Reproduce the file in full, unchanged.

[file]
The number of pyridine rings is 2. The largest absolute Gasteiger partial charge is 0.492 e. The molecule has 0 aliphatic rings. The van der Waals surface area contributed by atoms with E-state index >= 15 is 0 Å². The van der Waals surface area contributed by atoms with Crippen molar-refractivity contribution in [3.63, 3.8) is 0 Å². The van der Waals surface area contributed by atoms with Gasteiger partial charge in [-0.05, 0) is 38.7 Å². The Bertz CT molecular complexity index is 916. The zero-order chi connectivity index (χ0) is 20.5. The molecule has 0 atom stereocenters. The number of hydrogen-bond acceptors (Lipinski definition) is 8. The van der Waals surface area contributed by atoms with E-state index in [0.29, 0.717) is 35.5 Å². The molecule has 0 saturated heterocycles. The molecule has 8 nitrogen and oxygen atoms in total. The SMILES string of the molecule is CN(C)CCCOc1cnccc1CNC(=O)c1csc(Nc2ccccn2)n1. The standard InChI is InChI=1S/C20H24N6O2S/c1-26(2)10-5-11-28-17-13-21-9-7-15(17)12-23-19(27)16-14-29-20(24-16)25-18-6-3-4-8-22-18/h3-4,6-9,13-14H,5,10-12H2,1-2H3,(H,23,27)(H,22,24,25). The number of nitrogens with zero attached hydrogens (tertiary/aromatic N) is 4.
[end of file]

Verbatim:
The number of pyridine rings is 2. The largest absolute Gasteiger partial charge is 0.492 e. The molecule has 0 aliphatic rings. The van der Waals surface area contributed by atoms with E-state index >= 15 is 0 Å². The van der Waals surface area contributed by atoms with Crippen molar-refractivity contribution in [3.63, 3.8) is 0 Å². The van der Waals surface area contributed by atoms with Gasteiger partial charge in [-0.05, 0) is 38.7 Å². The Bertz CT molecular complexity index is 916. The zero-order chi connectivity index (χ0) is 20.5. The molecule has 0 atom stereocenters. The number of hydrogen-bond acceptors (Lipinski definition) is 8. The van der Waals surface area contributed by atoms with E-state index in [0.29, 0.717) is 35.5 Å². The molecule has 0 saturated heterocycles. The molecule has 8 nitrogen and oxygen atoms in total. The SMILES string of the molecule is CN(C)CCCOc1cnccc1CNC(=O)c1csc(Nc2ccccn2)n1. The standard InChI is InChI=1S/C20H24N6O2S/c1-26(2)10-5-11-28-17-13-21-9-7-15(17)12-23-19(27)16-14-29-20(24-16)25-18-6-3-4-8-22-18/h3-4,6-9,13-14H,5,10-12H2,1-2H3,(H,23,27)(H,22,24,25). The number of nitrogens with zero attached hydrogens (tertiary/aromatic N) is 4.